The administration of non-steroidal anti-inflammatory drugs (NSAIDs) that are intended to inhibit the synthesis of prostacyclin seems to be able to prevent the onset of MTS [4, 7, 9]. Injectable formulations of NSAIDs are easy to use for the anesthesiologist. Recently the preoperative administration of flurbiprofen axetil, an injectable NSAID formulation, is reported to be effective in preventing MTS [10, 11]. According to pharmaceutical attached document of flurbiprofen axetil, this drug requires only 6.7 min after injection to reach the maximum blood level [12]. Therefore, it may be possible to utilize this drug after the onset of MTS. However, it is unknown whether flurbiprofen axetil should be administered prior to the start of the surgery or immediately after the confirmation of the onset of MTS as therapeutic administration. Thus, it is of interest to determine the appropriate timing of administration of NSAIDs for MTS.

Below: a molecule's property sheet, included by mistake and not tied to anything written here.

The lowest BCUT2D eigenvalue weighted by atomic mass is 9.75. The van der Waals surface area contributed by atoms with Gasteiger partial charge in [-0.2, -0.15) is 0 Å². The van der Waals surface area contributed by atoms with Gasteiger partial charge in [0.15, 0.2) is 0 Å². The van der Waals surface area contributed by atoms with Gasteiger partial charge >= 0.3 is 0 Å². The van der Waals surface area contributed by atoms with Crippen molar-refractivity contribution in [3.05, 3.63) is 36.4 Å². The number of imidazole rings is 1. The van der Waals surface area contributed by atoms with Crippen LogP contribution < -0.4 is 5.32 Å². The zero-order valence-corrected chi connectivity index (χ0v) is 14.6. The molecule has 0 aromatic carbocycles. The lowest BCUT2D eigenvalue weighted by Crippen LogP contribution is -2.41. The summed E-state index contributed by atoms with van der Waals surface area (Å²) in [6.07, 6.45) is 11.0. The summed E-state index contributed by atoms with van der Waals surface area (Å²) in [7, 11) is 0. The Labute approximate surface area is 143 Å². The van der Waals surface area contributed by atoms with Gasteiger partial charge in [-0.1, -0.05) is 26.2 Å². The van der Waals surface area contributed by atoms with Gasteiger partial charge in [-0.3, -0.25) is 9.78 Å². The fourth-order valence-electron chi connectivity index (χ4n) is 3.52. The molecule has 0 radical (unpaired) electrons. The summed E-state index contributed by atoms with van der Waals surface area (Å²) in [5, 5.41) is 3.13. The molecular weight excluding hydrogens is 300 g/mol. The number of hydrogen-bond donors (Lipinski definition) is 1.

Methods

Inclusion criteria

Patients undergoing elective surgery for colorectal cancer at our hospital were enrolled in this prospective, randomized clinical trial. This study was approved by the institutional Review Board (IRB) of Tokyo Metropolitan Bokutoh Hospital (IRB code: 15-Heisei23). Written informed consent was obtained from all patients who participated. This study was registered in UMIN-CTR (UMIN000009111). Apart from this study, UMIN000009111 included the pilot study with two arms (preoperative group and control group), the results of which we already reported previously [8].

Exclusion criteria